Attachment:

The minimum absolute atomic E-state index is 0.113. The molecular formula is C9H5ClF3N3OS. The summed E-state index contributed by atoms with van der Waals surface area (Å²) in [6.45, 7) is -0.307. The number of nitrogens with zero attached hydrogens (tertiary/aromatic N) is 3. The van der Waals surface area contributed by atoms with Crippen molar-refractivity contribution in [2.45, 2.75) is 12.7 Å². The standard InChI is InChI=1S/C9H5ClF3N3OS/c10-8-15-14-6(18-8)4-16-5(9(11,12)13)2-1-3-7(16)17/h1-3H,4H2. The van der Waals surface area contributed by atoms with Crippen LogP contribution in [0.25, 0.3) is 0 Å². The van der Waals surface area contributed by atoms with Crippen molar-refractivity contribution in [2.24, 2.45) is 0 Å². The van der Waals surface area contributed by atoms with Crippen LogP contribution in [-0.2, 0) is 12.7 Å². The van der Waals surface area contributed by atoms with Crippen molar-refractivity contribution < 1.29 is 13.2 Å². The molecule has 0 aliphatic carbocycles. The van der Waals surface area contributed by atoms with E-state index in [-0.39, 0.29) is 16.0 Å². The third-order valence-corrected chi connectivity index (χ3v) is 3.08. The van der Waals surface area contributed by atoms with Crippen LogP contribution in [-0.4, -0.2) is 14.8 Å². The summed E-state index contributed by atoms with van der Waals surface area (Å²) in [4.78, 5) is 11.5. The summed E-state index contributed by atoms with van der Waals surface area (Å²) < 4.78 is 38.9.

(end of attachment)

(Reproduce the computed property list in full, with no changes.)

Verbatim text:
The minimum absolute atomic E-state index is 0.113. The molecular formula is C9H5ClF3N3OS. The summed E-state index contributed by atoms with van der Waals surface area (Å²) in [6.45, 7) is -0.307. The number of nitrogens with zero attached hydrogens (tertiary/aromatic N) is 3. The van der Waals surface area contributed by atoms with Crippen molar-refractivity contribution in [2.45, 2.75) is 12.7 Å². The standard InChI is InChI=1S/C9H5ClF3N3OS/c10-8-15-14-6(18-8)4-16-5(9(11,12)13)2-1-3-7(16)17/h1-3H,4H2. The van der Waals surface area contributed by atoms with Crippen LogP contribution in [0.25, 0.3) is 0 Å². The van der Waals surface area contributed by atoms with Crippen molar-refractivity contribution in [2.24, 2.45) is 0 Å². The van der Waals surface area contributed by atoms with Crippen LogP contribution in [-0.2, 0) is 12.7 Å². The van der Waals surface area contributed by atoms with Crippen molar-refractivity contribution < 1.29 is 13.2 Å². The molecule has 0 aliphatic carbocycles. The van der Waals surface area contributed by atoms with E-state index in [-0.39, 0.29) is 16.0 Å². The third-order valence-corrected chi connectivity index (χ3v) is 3.08. The van der Waals surface area contributed by atoms with Crippen LogP contribution in [-0.4, -0.2) is 14.8 Å². The summed E-state index contributed by atoms with van der Waals surface area (Å²) in [4.78, 5) is 11.5. The summed E-state index contributed by atoms with van der Waals surface area (Å²) < 4.78 is 38.9.